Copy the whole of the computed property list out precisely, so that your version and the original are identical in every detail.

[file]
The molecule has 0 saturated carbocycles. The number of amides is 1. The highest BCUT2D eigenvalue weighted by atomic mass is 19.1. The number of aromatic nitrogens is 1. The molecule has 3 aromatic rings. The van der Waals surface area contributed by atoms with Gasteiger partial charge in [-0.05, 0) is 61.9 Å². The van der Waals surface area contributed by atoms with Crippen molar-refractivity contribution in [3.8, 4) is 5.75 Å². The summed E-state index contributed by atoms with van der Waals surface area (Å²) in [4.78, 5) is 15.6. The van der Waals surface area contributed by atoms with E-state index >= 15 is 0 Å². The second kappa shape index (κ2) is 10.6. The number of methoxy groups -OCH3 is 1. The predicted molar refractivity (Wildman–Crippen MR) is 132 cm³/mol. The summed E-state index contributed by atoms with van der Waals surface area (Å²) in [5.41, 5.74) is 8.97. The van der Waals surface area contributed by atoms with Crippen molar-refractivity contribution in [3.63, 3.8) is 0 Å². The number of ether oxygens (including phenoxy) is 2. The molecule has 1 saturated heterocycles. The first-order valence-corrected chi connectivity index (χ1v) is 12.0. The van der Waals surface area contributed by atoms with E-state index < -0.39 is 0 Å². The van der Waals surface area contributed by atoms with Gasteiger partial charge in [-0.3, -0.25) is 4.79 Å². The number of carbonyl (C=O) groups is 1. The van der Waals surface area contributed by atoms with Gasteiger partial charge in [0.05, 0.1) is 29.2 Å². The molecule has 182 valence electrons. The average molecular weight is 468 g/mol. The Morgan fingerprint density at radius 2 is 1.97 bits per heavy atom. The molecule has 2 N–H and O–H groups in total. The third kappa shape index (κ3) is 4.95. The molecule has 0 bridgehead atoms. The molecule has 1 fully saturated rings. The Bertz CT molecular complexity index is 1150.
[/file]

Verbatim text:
The molecule has 0 saturated carbocycles. The number of amides is 1. The highest BCUT2D eigenvalue weighted by atomic mass is 19.1. The number of aromatic nitrogens is 1. The molecule has 3 aromatic rings. The van der Waals surface area contributed by atoms with Gasteiger partial charge in [-0.05, 0) is 61.9 Å². The van der Waals surface area contributed by atoms with Crippen molar-refractivity contribution in [3.8, 4) is 5.75 Å². The summed E-state index contributed by atoms with van der Waals surface area (Å²) in [4.78, 5) is 15.6. The van der Waals surface area contributed by atoms with E-state index >= 15 is 0 Å². The second kappa shape index (κ2) is 10.6. The number of methoxy groups -OCH3 is 1. The predicted molar refractivity (Wildman–Crippen MR) is 132 cm³/mol. The summed E-state index contributed by atoms with van der Waals surface area (Å²) in [5.41, 5.74) is 8.97. The van der Waals surface area contributed by atoms with Crippen molar-refractivity contribution in [3.63, 3.8) is 0 Å². The number of ether oxygens (including phenoxy) is 2. The molecule has 1 saturated heterocycles. The first-order valence-corrected chi connectivity index (χ1v) is 12.0. The van der Waals surface area contributed by atoms with E-state index < -0.39 is 0 Å². The van der Waals surface area contributed by atoms with Gasteiger partial charge in [-0.3, -0.25) is 4.79 Å². The number of carbonyl (C=O) groups is 1. The van der Waals surface area contributed by atoms with Gasteiger partial charge in [0.05, 0.1) is 29.2 Å². The molecule has 182 valence electrons. The average molecular weight is 468 g/mol. The Morgan fingerprint density at radius 2 is 1.97 bits per heavy atom. The molecule has 2 N–H and O–H groups in total. The third kappa shape index (κ3) is 4.95. The molecule has 0 bridgehead atoms. The molecule has 1 fully saturated rings. The Bertz CT molecular complexity index is 1150.